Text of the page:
I never considered my experience to be an NDE until I was listening to a podcast today and realized it met the definition. You see, even though I was raised in a religious home, I've been an atheist since I was a child, so I have a tendency to see things very practically. I've also suffered from sleep paralysis since I was a teenager and never confused it with anything paranormal, so this was just another weird thing.
I went into shock from rapid blood loss and lost consciousness, I didn't die which is why I never considered it an NDE.
The vision I had was AMAZING, but it was more than a vision, it was a whole-body experience, kind of like taking mushrooms but better. I was floating/slowly flying through a huge very blue limitless sky with white puffy clouds. There was an overwhelming feeling of love, warmth, happiness, peace and that all things are always going to be good forever. So much so that I felt almost a physical swelling in the chest, like it can't be contained. There was the sound of the wind passing by my ears, and I could feel it on my body, although I never looked to see if I had a body or clothes or whatever. There was distant singing of one female voice that I couldn't make out the words. It was beautiful. I began to make out the voice; it was my name, way off in the distance in a lovely singsong tone, "Colleeeen." And again, louder and a little closer. And again louder.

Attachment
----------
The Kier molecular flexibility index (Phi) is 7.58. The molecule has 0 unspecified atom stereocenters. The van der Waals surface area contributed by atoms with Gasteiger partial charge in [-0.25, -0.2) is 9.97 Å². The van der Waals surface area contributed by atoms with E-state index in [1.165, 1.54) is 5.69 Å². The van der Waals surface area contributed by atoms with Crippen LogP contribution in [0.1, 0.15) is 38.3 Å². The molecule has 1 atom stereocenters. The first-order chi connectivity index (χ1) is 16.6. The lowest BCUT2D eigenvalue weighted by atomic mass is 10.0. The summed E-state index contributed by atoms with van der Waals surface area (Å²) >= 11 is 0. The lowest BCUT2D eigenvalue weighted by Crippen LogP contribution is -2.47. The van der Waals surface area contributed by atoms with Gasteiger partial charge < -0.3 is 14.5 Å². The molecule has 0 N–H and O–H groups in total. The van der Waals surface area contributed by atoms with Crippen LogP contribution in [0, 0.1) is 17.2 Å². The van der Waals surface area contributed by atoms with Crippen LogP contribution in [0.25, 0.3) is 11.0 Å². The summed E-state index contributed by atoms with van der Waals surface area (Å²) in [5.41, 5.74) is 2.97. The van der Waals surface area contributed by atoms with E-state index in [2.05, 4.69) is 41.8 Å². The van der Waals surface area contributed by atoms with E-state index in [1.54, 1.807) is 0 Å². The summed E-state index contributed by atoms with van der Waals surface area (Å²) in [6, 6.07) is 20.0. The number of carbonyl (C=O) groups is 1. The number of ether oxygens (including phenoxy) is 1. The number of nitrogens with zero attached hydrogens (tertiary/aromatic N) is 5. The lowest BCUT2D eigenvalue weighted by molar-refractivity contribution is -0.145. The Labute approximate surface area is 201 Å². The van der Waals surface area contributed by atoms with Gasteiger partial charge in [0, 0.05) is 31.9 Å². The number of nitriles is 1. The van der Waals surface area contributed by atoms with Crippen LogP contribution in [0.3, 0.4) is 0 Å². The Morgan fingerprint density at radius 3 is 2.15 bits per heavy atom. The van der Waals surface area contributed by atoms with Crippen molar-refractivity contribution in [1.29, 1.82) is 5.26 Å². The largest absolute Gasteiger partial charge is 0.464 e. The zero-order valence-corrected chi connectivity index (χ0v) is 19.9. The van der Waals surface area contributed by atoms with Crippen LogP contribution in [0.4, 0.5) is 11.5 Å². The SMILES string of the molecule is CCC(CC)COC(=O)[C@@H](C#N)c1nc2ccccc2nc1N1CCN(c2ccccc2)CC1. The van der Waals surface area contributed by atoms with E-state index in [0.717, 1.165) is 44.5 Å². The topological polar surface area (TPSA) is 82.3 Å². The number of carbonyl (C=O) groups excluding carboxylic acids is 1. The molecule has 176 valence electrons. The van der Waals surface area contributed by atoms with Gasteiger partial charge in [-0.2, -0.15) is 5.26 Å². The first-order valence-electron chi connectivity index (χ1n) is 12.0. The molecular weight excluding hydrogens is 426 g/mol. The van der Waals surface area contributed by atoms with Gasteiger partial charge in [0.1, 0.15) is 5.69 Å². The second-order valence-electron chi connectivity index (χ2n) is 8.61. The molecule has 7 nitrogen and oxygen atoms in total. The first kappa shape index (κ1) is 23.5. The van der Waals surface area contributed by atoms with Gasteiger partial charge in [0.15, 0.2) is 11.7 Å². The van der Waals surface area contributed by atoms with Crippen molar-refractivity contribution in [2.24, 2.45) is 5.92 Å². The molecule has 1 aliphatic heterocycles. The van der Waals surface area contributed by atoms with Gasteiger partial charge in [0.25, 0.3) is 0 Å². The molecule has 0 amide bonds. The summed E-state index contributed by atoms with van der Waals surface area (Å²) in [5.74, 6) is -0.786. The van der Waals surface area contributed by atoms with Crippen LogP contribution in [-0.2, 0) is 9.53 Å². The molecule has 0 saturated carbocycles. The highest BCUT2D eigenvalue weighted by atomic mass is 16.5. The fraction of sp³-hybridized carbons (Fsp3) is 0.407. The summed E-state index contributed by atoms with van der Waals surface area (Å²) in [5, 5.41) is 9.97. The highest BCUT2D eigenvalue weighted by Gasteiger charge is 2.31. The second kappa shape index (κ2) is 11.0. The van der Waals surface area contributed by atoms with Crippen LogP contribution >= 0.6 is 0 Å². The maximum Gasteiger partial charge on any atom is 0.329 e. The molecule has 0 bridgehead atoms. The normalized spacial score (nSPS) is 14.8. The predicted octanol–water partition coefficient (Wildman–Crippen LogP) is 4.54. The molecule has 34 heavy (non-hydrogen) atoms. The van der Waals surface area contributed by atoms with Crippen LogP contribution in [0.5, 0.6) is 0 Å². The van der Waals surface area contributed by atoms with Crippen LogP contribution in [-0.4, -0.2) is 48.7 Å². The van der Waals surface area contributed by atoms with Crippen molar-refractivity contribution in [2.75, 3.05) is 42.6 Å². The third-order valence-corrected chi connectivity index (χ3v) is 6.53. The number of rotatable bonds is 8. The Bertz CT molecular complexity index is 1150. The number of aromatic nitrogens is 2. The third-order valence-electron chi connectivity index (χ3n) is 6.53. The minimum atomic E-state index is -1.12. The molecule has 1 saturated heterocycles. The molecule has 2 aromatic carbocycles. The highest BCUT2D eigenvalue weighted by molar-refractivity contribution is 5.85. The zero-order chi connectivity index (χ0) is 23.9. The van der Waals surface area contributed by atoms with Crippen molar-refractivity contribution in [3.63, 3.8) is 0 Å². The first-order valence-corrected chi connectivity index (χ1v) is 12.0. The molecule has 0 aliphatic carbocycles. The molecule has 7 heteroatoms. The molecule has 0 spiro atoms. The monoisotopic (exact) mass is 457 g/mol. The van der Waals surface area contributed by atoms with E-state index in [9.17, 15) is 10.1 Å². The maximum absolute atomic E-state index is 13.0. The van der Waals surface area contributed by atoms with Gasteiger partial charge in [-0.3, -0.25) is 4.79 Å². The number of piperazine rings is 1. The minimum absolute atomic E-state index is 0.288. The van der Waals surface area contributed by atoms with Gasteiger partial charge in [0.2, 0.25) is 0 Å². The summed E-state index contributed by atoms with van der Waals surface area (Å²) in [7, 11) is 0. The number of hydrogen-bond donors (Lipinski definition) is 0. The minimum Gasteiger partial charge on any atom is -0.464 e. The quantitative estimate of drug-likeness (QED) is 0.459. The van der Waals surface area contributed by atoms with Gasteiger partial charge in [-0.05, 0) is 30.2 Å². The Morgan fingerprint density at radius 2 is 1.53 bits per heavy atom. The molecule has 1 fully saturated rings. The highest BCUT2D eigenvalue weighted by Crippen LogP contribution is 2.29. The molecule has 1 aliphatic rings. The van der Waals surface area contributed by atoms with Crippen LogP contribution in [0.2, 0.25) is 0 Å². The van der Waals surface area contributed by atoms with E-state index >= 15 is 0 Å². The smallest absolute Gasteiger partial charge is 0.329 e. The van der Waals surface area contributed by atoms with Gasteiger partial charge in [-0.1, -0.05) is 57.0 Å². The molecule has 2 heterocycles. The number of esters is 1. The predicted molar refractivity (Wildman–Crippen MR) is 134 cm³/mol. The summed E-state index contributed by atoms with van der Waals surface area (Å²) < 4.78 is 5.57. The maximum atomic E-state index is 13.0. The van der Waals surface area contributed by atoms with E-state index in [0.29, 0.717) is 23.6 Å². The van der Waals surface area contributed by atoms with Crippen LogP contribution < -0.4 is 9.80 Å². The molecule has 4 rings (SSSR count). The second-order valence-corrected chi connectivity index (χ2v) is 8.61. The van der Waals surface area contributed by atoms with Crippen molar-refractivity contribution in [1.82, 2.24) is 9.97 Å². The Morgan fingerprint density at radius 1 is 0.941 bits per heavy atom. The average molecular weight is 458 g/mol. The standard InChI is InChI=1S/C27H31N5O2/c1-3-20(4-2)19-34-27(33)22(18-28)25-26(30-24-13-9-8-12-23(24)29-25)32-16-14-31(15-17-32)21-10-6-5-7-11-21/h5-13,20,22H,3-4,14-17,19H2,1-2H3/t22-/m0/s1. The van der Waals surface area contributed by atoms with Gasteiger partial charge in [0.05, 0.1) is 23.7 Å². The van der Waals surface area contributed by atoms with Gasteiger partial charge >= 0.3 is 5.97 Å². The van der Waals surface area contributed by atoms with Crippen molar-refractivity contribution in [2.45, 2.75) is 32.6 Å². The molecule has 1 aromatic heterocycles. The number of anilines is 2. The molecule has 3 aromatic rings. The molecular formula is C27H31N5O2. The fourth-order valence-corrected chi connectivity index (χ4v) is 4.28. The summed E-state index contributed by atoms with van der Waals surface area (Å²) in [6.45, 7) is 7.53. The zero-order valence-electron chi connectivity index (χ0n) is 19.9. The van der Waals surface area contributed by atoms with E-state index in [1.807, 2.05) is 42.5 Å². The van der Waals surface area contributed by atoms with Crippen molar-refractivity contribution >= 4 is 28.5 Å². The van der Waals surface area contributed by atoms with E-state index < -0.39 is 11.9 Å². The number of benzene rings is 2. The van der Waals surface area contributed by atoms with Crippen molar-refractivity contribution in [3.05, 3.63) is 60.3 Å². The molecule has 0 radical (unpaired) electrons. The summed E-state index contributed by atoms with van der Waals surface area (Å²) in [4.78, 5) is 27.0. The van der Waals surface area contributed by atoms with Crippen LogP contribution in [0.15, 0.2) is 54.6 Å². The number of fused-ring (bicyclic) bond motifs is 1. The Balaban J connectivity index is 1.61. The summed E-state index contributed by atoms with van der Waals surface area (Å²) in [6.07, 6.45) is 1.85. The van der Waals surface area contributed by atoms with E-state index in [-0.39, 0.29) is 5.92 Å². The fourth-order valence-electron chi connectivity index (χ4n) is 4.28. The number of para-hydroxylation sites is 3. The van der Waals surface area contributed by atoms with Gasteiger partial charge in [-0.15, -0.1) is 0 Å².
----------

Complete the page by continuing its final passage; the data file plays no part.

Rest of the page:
And then I was in the hospital, with the nurse yelling my name and slapping me in the face and holding an ammonia capsule under my nose. My friend was there for the whole thing and asked where I'd gone because I had a really stupid grin on my face.
I don't know if it can be recreated, but it was such an incredible experience that when people ask about preferred methods of death (as you do), I always pick exsanguination.
I don't know that my life changed all that much as a result of this experience, probably for two reasons. First, I didn't recognize it as being an NDE. And second, I'd done mushrooms previously, which is one of those experiences that usually changes a person's world view and their place in the universe, a role I believe an NDE usually has. The one thing I will say is significant is this: it did not provide contradictory evidence that being an atheist is the wrong choice. According to religious doctrine, I should not have had such a wonderful experience.